Toshokan Sensou: Strength Admist Hardship: A Clash of Ideals?

I have got to have a badge like that. It’s just so…badass.

I have finished (finally!) the gun-totin’ librarian war opus heartfelt romantic wartime drama epic criticism of censorship I DON’T KNOW that is Toshokan Sensou. The conclusion was suitably packed with all the things I had enjoyed about the series (see struck-out comments above), and while I don’t think Toshokan Sensou will stand as a “classic” of censorship critiques a la Transfer K505 (you were one degree Kelvin off, Production I.G.! One degree!),. I do think it is far more enjoyable and honestly entertaining than my time spent reading Ray Bradbury’s seminal work on the subject and getting clubbed on the head with CENSORSHIP IS BAD morality (I had the same problem reading All Quiet on the Western Front; that book had all the subtlety of a sledgehammer to the face, which is exactly what it was going for, but by page 50 I was like “I get it, okay, you can stop now”), but I think that it’s more enjoyable because I have inverse taste. I’m supposed to be looking down on anime, pandering, escapist, filthy trash that it is, from the “lofty heights” of literature, foreign film, or, barring that, good ol’ homemade American comic books, but somehow, I don’t think it works that way. Which is pretty much exactly what Toshokan Sensou (or at least Iku’s brilliant speech in the middle of episode 12) was all about.

The most interesting part I found in the final sequence–at least from the standpoint of entering highly philosophical and possibly bullshitting mode–was the admission from the mysterious man from the Media Committee that the Media Com. doesn’t have an ideal like the Library Task Force does. The Media Com. fights, instead, for its own sense of pride, and because everyone there is there simply because of personal connections, and, at the end of the day, simply to earn a living wage and survive. The Library Force, on the other hand, has a sort of idealism about it–they’re not fighting because it’s the only way they can eke out an existence, they’re fighting because they believe they are right. I already addressed the problems with their ideals, which are best answered by Voltaire in his legendary quote “I may not agree with what you say, but I will fight to the death your right to say it!” (Candide, by the way, is awesome), but their ideals are extremely good ideals to have. What this means for the battle between censorship and freedom of expression, however, is that one side (the pro-expression, Library Force side) has a vision and a cause to fight for; more often than not, people arguing for censorship, or banning books, or burning books, seem to be doing it simply to protect their honor, or the honor of someone or something else.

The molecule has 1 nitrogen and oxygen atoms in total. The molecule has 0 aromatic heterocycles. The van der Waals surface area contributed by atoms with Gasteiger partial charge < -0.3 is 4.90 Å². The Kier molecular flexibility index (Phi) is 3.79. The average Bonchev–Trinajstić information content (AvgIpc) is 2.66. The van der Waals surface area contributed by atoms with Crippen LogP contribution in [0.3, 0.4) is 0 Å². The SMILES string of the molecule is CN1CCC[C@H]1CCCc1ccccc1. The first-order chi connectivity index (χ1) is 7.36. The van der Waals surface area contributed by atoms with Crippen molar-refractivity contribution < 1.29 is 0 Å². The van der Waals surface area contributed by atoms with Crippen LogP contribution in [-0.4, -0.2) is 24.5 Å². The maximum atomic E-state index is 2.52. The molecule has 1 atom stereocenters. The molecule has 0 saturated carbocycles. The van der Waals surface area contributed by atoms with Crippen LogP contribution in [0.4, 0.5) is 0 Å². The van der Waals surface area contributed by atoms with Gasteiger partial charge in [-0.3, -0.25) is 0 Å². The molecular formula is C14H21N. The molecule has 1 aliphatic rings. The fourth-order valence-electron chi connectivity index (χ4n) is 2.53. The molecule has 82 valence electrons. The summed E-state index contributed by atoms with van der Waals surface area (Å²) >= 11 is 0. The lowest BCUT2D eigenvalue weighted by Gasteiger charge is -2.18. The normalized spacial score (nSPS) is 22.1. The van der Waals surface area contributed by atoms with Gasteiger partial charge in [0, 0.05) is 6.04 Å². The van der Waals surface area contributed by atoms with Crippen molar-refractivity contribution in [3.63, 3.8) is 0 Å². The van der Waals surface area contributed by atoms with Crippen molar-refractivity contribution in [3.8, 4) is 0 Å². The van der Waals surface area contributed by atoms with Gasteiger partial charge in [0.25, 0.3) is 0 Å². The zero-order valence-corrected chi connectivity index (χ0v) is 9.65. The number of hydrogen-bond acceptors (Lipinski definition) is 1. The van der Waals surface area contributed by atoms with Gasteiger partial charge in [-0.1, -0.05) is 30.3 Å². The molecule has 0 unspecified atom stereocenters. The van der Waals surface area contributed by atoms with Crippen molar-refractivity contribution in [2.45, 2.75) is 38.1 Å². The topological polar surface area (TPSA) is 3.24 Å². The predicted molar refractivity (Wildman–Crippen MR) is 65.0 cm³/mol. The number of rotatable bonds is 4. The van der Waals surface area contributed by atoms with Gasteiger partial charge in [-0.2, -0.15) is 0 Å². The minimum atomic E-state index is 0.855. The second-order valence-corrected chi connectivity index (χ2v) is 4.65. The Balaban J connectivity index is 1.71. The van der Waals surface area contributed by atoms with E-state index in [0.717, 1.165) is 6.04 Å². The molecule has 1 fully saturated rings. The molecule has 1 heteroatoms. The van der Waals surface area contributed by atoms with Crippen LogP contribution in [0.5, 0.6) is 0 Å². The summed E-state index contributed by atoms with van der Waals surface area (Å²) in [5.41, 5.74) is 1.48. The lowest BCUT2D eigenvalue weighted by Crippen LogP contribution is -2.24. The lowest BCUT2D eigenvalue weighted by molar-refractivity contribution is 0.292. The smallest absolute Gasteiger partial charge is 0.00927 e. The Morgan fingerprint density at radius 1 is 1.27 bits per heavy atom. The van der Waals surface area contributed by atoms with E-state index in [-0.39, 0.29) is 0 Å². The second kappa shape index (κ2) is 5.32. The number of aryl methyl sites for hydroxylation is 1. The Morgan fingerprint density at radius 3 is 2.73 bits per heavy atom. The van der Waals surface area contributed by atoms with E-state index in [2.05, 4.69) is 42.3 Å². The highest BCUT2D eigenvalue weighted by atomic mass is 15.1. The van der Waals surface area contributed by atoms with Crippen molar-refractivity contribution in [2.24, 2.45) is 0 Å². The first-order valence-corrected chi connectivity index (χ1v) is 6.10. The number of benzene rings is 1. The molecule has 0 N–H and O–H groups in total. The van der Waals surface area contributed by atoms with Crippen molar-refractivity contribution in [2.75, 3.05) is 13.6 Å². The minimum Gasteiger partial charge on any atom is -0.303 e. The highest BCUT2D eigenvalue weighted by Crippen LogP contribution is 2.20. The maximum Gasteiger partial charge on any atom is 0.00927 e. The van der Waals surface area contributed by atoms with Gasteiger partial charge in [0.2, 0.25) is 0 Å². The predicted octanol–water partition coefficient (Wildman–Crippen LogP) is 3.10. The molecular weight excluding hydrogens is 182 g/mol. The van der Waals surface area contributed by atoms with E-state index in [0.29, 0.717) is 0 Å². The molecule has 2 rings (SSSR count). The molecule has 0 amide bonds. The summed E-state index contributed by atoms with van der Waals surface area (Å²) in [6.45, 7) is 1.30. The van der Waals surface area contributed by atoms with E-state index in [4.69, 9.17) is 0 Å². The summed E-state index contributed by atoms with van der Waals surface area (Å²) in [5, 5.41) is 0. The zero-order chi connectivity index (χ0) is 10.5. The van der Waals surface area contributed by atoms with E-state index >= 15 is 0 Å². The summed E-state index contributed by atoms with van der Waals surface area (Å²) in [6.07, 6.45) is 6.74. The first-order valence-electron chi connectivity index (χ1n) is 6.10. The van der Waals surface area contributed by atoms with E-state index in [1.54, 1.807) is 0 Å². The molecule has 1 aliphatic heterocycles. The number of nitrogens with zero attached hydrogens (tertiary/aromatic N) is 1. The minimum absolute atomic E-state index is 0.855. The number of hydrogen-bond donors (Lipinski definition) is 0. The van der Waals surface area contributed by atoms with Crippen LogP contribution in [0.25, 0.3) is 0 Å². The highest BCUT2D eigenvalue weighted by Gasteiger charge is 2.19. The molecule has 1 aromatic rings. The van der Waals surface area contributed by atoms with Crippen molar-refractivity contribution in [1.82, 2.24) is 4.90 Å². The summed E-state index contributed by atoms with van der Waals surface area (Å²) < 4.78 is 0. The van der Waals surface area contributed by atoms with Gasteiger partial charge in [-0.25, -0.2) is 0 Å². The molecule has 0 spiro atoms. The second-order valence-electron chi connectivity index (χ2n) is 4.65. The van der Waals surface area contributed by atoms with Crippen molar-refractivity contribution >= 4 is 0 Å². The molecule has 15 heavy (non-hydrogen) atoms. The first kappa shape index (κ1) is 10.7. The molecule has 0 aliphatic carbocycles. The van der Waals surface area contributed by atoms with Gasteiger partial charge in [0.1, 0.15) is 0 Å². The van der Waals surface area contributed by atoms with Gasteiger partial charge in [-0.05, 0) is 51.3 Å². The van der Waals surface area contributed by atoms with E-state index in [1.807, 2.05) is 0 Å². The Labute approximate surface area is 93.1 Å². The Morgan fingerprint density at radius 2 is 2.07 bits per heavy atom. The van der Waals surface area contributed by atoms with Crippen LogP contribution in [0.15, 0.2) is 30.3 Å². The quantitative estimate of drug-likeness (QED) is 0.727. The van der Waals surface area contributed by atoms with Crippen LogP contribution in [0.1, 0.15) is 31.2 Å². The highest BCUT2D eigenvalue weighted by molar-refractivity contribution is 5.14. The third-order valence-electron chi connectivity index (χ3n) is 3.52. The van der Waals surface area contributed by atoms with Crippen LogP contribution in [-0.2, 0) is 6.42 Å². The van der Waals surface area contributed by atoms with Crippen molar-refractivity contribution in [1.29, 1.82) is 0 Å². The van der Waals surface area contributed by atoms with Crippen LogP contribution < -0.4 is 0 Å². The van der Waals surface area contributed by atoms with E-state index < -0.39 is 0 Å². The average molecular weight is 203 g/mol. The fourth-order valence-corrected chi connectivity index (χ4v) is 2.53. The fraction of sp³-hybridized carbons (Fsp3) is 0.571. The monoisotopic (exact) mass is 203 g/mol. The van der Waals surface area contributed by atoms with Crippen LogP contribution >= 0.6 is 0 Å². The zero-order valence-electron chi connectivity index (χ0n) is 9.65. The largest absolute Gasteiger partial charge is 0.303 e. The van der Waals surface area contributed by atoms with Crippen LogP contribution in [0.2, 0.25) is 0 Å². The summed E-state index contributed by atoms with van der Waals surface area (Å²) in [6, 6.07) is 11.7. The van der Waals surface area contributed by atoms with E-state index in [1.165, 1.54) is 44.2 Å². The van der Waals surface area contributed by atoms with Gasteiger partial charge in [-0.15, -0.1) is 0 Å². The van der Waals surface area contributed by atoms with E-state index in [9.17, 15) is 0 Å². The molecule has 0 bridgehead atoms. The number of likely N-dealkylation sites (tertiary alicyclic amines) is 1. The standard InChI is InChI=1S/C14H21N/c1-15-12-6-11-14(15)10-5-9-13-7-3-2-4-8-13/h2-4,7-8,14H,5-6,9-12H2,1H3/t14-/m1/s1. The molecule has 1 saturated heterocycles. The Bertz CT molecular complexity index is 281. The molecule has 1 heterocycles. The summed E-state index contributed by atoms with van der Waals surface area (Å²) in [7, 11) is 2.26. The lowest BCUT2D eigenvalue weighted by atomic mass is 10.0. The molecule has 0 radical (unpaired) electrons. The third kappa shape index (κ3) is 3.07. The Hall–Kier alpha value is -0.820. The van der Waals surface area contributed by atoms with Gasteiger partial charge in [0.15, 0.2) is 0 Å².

It’s not always the case, and never across the board for people who call for censorship of material. But when things like, say, a few children’s librarians throwing a hissy fit over the use of the word “scrotum” on page 1 of The Higher Power of Lucky, it’s more like they’re offended that such a dirty and naughty word such as “scrotum” showed up in their Newbery-Award winning book, tainting what should have been a good book with its anatomical cooties (I read the book; I would have taken them more seriously if they had thrown a fit about Lucky dropping her pants and relieving herself in the middle of the Arizona desert, which was probably too far into the book for them to notice or even read, having thrown the book at the wall already). Of course, in that case, the “honor” they’re defending is more like another ideal, in this case what they think children’s literature should be–and the Library Force’s response to this would most likely be “do you really have the right to say what it should be?

And that, in a nutshell, is what Toshokan Sensou was all about–no one has the right to say what is “good” and “bad” literature, or art, or music, or TV, or anime (I’m pretty sure that line, and the subsequent montage of otaku-ish anime series in an otherwise un-otaku series, were thrown in there as otaku-bait, but it was glorious nonetheless to hear a librarian admit anime had value as expression), because there is no objective way to determine what is “good” or “bad”. I, for instance, wholly support the presence of a cute and possibly otaku-bait girl in a given anime series (so long as the series doesn’t rely overly much on the cute girl to carry the ratings, and is something I would like to see anyway); there are many out there (who shall remain nameless, but you know who you are) who would argue quite the opposite: that cute and possibly otaku-bait girls are ruining anime as we know it. Neither side is right or wrong, but both sides (and all the ones in between) have the right to have entertainment that appeals to them, and I fervently hope they find it. I can’t deny them non-cute-girl-containing anime, any more than they can deny me cute-girl-containing anime.